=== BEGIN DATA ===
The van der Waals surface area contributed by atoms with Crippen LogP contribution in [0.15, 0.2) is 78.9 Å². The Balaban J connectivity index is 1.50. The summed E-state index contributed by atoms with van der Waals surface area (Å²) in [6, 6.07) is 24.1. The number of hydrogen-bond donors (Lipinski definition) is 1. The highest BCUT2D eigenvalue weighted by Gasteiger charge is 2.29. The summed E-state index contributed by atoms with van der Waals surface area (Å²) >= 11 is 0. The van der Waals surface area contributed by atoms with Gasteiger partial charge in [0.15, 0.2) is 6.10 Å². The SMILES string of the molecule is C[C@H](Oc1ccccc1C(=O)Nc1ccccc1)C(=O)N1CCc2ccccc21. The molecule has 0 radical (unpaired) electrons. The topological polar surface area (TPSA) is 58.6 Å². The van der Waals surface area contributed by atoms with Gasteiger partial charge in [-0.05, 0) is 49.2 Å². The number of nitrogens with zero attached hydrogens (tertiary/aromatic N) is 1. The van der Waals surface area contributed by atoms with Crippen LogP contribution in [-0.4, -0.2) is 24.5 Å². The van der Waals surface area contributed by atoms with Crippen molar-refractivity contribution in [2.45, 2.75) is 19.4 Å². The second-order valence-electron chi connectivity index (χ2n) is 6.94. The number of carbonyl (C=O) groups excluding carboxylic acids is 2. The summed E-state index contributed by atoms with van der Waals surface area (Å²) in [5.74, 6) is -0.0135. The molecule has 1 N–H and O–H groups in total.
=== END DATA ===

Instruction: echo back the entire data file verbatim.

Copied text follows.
The van der Waals surface area contributed by atoms with Crippen LogP contribution in [0.15, 0.2) is 78.9 Å². The Balaban J connectivity index is 1.50. The summed E-state index contributed by atoms with van der Waals surface area (Å²) in [6, 6.07) is 24.1. The number of hydrogen-bond donors (Lipinski definition) is 1. The highest BCUT2D eigenvalue weighted by Gasteiger charge is 2.29. The summed E-state index contributed by atoms with van der Waals surface area (Å²) >= 11 is 0. The van der Waals surface area contributed by atoms with Gasteiger partial charge in [0.15, 0.2) is 6.10 Å². The SMILES string of the molecule is C[C@H](Oc1ccccc1C(=O)Nc1ccccc1)C(=O)N1CCc2ccccc21. The molecule has 0 radical (unpaired) electrons. The topological polar surface area (TPSA) is 58.6 Å². The van der Waals surface area contributed by atoms with Gasteiger partial charge in [-0.05, 0) is 49.2 Å². The number of nitrogens with zero attached hydrogens (tertiary/aromatic N) is 1. The van der Waals surface area contributed by atoms with Crippen LogP contribution in [-0.4, -0.2) is 24.5 Å². The van der Waals surface area contributed by atoms with Crippen molar-refractivity contribution in [2.45, 2.75) is 19.4 Å². The second-order valence-electron chi connectivity index (χ2n) is 6.94. The number of carbonyl (C=O) groups excluding carboxylic acids is 2. The summed E-state index contributed by atoms with van der Waals surface area (Å²) in [5.74, 6) is -0.0135. The molecule has 1 N–H and O–H groups in total.